These are the worst and best of times for today’s immigrant rights movement. On the one hand, leading immigrant rights organizations have failed to pass comprehensive immigration reform after 10 years of campaigning. Instead, the Obama administration rolled out and perfected one of the most efficient deportation regimes in American history (Secure Communities), which resulted in the record removal of approximately 403,000 undocumented immigrants per year during 2009-2013¹. On the other hand, we have witnessed the passage of smaller, piecemeal reforms by the Obama administration (DACA, DAPA²), states (e.g. Trust Act, drivers license, healthcare for undocumented immigrants, in-state university tuition), and cities (e.g. sanctuary city). This patchwork of small measures is not a permanent fix, but it can potentially provide relief, support, and some normalcy for millions of people. It slowly degrades the legal and political foundations of the immigration state while inspiring thousands of undocumented people to come out of the shadows and engage directly in the political sphere.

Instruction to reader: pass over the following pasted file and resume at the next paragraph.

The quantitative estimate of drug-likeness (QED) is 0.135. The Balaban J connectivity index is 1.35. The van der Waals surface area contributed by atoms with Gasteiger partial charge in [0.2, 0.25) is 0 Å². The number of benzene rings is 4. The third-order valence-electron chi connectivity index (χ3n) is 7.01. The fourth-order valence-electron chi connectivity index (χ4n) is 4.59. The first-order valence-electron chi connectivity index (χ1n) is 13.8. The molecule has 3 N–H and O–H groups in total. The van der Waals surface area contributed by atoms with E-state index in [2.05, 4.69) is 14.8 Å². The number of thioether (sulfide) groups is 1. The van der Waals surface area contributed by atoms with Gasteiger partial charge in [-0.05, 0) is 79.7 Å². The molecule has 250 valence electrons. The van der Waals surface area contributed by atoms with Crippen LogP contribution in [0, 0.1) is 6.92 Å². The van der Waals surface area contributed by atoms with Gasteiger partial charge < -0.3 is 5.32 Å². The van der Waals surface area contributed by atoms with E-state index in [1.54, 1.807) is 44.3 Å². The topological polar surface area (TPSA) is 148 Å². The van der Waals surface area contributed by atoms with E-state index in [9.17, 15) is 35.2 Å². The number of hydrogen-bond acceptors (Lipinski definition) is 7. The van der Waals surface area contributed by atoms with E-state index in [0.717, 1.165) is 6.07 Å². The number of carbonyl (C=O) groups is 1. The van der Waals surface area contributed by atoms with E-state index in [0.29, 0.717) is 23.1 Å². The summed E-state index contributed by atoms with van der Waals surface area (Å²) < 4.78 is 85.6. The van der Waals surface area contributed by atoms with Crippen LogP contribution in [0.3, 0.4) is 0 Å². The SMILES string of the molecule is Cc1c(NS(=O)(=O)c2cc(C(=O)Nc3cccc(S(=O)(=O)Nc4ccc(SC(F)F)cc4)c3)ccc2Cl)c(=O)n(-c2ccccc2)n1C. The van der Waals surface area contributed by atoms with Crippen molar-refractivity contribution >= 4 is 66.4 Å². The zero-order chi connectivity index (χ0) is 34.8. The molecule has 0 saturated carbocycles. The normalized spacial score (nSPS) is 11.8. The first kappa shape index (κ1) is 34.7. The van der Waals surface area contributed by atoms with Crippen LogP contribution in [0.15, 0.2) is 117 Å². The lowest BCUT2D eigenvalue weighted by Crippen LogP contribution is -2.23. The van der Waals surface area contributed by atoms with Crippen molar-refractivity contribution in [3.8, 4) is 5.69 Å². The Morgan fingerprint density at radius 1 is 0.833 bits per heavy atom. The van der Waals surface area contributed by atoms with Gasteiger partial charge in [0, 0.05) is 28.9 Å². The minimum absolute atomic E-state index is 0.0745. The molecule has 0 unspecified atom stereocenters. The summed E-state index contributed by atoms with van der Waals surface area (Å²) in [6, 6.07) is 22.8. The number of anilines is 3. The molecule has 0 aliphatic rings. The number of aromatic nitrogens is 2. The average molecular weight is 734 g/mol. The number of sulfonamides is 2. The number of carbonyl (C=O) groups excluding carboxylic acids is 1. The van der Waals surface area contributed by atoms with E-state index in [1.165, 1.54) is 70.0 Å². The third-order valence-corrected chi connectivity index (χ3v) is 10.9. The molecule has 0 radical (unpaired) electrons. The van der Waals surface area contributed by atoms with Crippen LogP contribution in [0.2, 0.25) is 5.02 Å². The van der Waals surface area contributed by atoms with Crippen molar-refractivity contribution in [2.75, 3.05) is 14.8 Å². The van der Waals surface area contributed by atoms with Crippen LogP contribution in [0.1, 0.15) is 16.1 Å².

Well-resourced and politically well-connected national advocates have failed to push immigration reform through federal legislative channels, but poorer and politically marginalized activists and advocates have shown great ability to push for smaller piecemeal measures through niche political openings. This presents an interesting puzzle: we would expect better-resourced and connected organizations to dominate a social movement network and get close to achieving its principal goals. Instead, a relatively fluid network of marginalized activists has captured the momentum. Radicalized students (DREAMers) and day laborers have formed the core of this dispersed network. How is it that the margins of the movement (rather than national leadership) have done a better job in moving immigration reform forward? Continue reading